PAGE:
Following persistent questioning by countries like Canada about the absence of any specific facilities in the Indian draft ssafeguards agreement, a copy of the Indian nuclear separation plan has been submitted to the IAEA and circulated to all member states as an official document of the agency. Indian officials say this is part of the process of seeking the Board of Governors' approval, and that the briefing conducted by the IAEA Secretariat for IAEA members went smoothly...
28 July 2008
India files nuclear separation plan with IAEA
Move a response to queries about safeguards agreement
NEW DELHI: India has filed a copy of its plan for the separation of civilian and military nuclear facilities with the International Atomic Energy Agency as part of the process for getting its safeguards agreement approved by the nuclear watchdog’s Board of Governors on August 1.
The document — as tabled in Parliament by Prime Minister Manmohan Singh on 11 May 2006 — was published on Friday by the IAEA secretariat as Infcirc/731 and circulated to all member states.
In a note verbale included with the plan, the Permanent Mission of India in Vienna said it was the “government of India’s intention to move forward in accordance with the provisions of the [India-specific safeguards agreement] after its entry into force.”
According to Indian officials, the decision formally to circulate the separation plan is linked to the questions a number of IAEA members have raised in briefings by India and the Secretariat about the fact that the draft safeguards agreement does not list any specific facilities to be safeguarded.
As per the provisions of the draft, only those Indian facilities listed in the annex will be subject to Agency safeguards. The annex is at present blank and will be filled only after India negotiates fuel supply arrangements for each facility to be safeguarded and files a separate declaration and notification to that effect at some point in the future.
During the briefing conducted by the Secretariat for IAEA members on July 25, countries such as Canada asked when and how this annex would be populated.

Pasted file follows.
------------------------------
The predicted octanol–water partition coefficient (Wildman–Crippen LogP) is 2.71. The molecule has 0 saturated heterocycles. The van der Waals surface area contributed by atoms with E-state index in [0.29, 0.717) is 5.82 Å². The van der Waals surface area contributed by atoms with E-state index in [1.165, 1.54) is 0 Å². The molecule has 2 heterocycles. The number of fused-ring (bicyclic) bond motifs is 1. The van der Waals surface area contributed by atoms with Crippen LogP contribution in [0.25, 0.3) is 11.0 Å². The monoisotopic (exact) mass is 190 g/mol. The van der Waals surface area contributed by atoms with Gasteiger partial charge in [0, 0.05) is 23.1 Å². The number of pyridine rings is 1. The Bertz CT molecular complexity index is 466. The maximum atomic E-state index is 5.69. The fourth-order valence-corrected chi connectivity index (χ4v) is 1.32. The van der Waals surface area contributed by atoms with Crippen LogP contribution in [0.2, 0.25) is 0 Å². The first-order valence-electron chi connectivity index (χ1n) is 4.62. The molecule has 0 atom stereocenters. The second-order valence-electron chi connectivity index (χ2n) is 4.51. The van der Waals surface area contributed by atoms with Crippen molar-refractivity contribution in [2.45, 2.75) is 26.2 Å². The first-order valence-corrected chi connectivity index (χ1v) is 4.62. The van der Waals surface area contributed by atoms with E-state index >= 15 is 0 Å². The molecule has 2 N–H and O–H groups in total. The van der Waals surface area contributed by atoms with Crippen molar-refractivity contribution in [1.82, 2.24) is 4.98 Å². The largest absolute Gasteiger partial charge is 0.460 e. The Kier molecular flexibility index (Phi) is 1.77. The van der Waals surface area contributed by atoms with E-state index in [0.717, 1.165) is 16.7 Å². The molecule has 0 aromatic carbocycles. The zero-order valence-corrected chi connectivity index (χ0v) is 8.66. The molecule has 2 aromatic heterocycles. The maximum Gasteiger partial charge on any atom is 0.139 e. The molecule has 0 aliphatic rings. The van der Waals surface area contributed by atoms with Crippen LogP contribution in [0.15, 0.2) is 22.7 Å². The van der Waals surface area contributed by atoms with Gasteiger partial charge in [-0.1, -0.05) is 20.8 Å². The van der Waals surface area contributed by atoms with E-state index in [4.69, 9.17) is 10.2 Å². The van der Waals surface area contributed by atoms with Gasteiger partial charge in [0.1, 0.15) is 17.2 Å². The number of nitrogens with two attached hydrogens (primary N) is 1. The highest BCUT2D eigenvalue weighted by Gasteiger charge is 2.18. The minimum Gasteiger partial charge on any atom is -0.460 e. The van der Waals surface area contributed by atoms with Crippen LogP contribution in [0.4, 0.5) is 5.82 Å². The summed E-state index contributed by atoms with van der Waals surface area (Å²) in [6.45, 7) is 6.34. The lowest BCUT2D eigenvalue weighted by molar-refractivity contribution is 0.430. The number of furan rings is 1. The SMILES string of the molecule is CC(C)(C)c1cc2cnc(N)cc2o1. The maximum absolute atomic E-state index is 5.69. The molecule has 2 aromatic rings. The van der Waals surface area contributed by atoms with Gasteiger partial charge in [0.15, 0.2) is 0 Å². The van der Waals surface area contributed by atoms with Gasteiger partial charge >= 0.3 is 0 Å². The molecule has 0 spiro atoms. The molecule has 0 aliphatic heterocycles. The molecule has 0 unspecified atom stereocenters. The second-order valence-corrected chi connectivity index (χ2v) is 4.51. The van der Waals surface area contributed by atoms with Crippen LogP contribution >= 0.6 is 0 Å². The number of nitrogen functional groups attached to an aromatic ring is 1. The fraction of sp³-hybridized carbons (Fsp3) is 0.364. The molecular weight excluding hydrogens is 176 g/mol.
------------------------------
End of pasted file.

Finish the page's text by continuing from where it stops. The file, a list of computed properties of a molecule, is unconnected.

The circulation of the Indian separation plan which lists 14 specific thermal power reactors to be offered for safeguards between 2006 and 2014 is intended to clear the air on this issue.
The Hindu has learned that the July 25 briefing was a “smooth affair” with Secretariat officials providing clarifications on a number of issues to a handful of member states. Among the countries which had queries were Canada, Norway, Ireland and Sweden. One of the clarifications sought was on the meaning of “corrective measures.” According to officials, the Secretariat staff noted that these measures are meant to ensure the uninterrupted supply of fuel for the reactors India offers for safeguards “and are not to be confused with termination conditions, which are spelt out in paragraphs 29 and 32 of the safeguards agreement and which are standard.” There were no separate queries on termination.
The Pakistani representative asked only one question about whether the Indian agreement could “be a precedent” for other non-parties to the Nuclear Non-proliferation Treaty (NPT). The Secretariat replied that it would be a “good precedent,” since the concept of an “umbrella agreement” for multiple facilities was an improvement over separate Infcirc/66 agreements for standalone facilities.
[Since this article went to press, I have learned that the Secretariat's representative, Vilmos Cserveny, also said that if Pakistan were to negotiate bilateral or multilateral agreements of the kind India had, a similar umbrella agreement could be drawn up whose approval would be up to the Board of Governors].
According to official sources, Department of Atomic Energy chairman Anil Kakodkar will also travel to Vienna for the August 1 IAEA BoG meeting. While he may attend the board meeting in his capacity as an alternate governor, India’s governor is Ambassador Saurbah Kumar and the rules allow for an alternate to also be present — the main purpose of his visit will be to have discussions with IAEA Director-General Mohammed el-Baradei on an Additional Protocol to accompany the Indian safeguards agreement.
In the July 2005 agreement with the U.S., India had undertaken to sign and adhere to an additional protocol with the IAEA in respect to its civilian nuclear facilities. The Hyde Act, passed by the U.S. Congress in December 2006 said one of the determinations the U.S. President must make before allowing nuclear commerce with India is that the country has made “substantial progress” towards concluding such a protocol.
(In an earlier version of this story, March 11, 2006 was inadvertently mentioned as the date when the Indian separation plan was tabled in Parliament)